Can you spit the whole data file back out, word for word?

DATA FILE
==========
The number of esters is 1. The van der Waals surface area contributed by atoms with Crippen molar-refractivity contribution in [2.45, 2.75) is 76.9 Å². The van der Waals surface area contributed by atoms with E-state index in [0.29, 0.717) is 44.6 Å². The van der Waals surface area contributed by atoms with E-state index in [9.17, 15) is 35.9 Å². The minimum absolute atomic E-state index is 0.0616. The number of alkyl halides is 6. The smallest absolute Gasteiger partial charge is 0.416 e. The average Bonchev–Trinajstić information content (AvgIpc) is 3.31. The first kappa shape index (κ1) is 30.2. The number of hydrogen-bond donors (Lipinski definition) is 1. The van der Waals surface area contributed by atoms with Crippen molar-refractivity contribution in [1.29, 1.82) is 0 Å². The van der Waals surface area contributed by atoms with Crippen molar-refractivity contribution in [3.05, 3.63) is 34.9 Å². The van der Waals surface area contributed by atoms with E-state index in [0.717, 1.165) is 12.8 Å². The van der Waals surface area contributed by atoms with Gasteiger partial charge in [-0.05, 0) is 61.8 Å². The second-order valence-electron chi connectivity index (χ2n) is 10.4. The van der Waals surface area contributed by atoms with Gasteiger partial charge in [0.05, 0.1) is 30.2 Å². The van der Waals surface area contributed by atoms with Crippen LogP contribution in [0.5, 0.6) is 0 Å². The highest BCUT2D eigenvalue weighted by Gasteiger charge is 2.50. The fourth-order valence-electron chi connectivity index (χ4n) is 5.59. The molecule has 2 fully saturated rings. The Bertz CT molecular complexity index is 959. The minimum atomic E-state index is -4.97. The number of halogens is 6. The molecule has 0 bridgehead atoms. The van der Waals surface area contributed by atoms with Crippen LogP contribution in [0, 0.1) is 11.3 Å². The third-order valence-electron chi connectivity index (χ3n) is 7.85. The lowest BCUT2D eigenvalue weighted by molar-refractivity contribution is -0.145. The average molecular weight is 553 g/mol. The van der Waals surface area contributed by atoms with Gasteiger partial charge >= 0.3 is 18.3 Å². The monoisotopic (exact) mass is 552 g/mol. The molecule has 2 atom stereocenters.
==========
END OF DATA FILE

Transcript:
The number of esters is 1. The van der Waals surface area contributed by atoms with Crippen molar-refractivity contribution in [2.45, 2.75) is 76.9 Å². The van der Waals surface area contributed by atoms with E-state index in [0.29, 0.717) is 44.6 Å². The van der Waals surface area contributed by atoms with E-state index in [9.17, 15) is 35.9 Å². The minimum absolute atomic E-state index is 0.0616. The number of alkyl halides is 6. The smallest absolute Gasteiger partial charge is 0.416 e. The average Bonchev–Trinajstić information content (AvgIpc) is 3.31. The first kappa shape index (κ1) is 30.2. The number of hydrogen-bond donors (Lipinski definition) is 1. The van der Waals surface area contributed by atoms with Crippen molar-refractivity contribution in [1.29, 1.82) is 0 Å². The van der Waals surface area contributed by atoms with Crippen molar-refractivity contribution in [3.05, 3.63) is 34.9 Å². The van der Waals surface area contributed by atoms with E-state index in [0.717, 1.165) is 12.8 Å². The van der Waals surface area contributed by atoms with Gasteiger partial charge in [-0.05, 0) is 61.8 Å². The second-order valence-electron chi connectivity index (χ2n) is 10.4. The van der Waals surface area contributed by atoms with Gasteiger partial charge in [0.05, 0.1) is 30.2 Å². The van der Waals surface area contributed by atoms with Crippen LogP contribution in [0.5, 0.6) is 0 Å². The highest BCUT2D eigenvalue weighted by Gasteiger charge is 2.50. The fourth-order valence-electron chi connectivity index (χ4n) is 5.59. The molecule has 2 fully saturated rings. The Bertz CT molecular complexity index is 959. The minimum atomic E-state index is -4.97. The number of halogens is 6. The molecule has 0 bridgehead atoms. The van der Waals surface area contributed by atoms with Crippen LogP contribution in [0, 0.1) is 11.3 Å². The third-order valence-electron chi connectivity index (χ3n) is 7.85. The lowest BCUT2D eigenvalue weighted by molar-refractivity contribution is -0.145. The average molecular weight is 553 g/mol. The van der Waals surface area contributed by atoms with Gasteiger partial charge >= 0.3 is 18.3 Å². The monoisotopic (exact) mass is 552 g/mol. The molecule has 2 atom stereocenters.